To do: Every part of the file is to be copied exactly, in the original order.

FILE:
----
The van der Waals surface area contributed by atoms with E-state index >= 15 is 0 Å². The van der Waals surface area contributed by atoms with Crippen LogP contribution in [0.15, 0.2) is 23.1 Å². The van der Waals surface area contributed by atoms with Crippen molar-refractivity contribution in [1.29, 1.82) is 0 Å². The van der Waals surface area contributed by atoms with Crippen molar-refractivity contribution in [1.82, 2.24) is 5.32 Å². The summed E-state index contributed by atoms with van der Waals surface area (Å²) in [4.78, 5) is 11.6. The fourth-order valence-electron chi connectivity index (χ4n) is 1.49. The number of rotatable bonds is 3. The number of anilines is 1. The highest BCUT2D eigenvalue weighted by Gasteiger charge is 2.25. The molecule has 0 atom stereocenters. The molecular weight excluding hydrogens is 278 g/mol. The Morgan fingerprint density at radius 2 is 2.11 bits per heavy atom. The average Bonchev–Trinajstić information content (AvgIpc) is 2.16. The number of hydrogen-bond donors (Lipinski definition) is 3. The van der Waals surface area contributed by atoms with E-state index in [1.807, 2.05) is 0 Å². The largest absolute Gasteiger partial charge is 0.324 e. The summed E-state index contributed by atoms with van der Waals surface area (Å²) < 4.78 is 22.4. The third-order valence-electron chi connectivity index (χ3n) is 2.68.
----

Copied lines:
The van der Waals surface area contributed by atoms with E-state index >= 15 is 0 Å². The van der Waals surface area contributed by atoms with Crippen LogP contribution in [0.15, 0.2) is 23.1 Å². The van der Waals surface area contributed by atoms with Crippen molar-refractivity contribution in [1.29, 1.82) is 0 Å². The van der Waals surface area contributed by atoms with Crippen molar-refractivity contribution in [1.82, 2.24) is 5.32 Å². The summed E-state index contributed by atoms with van der Waals surface area (Å²) in [4.78, 5) is 11.6. The fourth-order valence-electron chi connectivity index (χ4n) is 1.49. The number of rotatable bonds is 3. The number of anilines is 1. The highest BCUT2D eigenvalue weighted by Gasteiger charge is 2.25. The molecule has 0 atom stereocenters. The molecular weight excluding hydrogens is 278 g/mol. The Morgan fingerprint density at radius 2 is 2.11 bits per heavy atom. The average Bonchev–Trinajstić information content (AvgIpc) is 2.16. The number of hydrogen-bond donors (Lipinski definition) is 3. The van der Waals surface area contributed by atoms with E-state index in [1.807, 2.05) is 0 Å². The largest absolute Gasteiger partial charge is 0.324 e. The summed E-state index contributed by atoms with van der Waals surface area (Å²) < 4.78 is 22.4. The third-order valence-electron chi connectivity index (χ3n) is 2.68.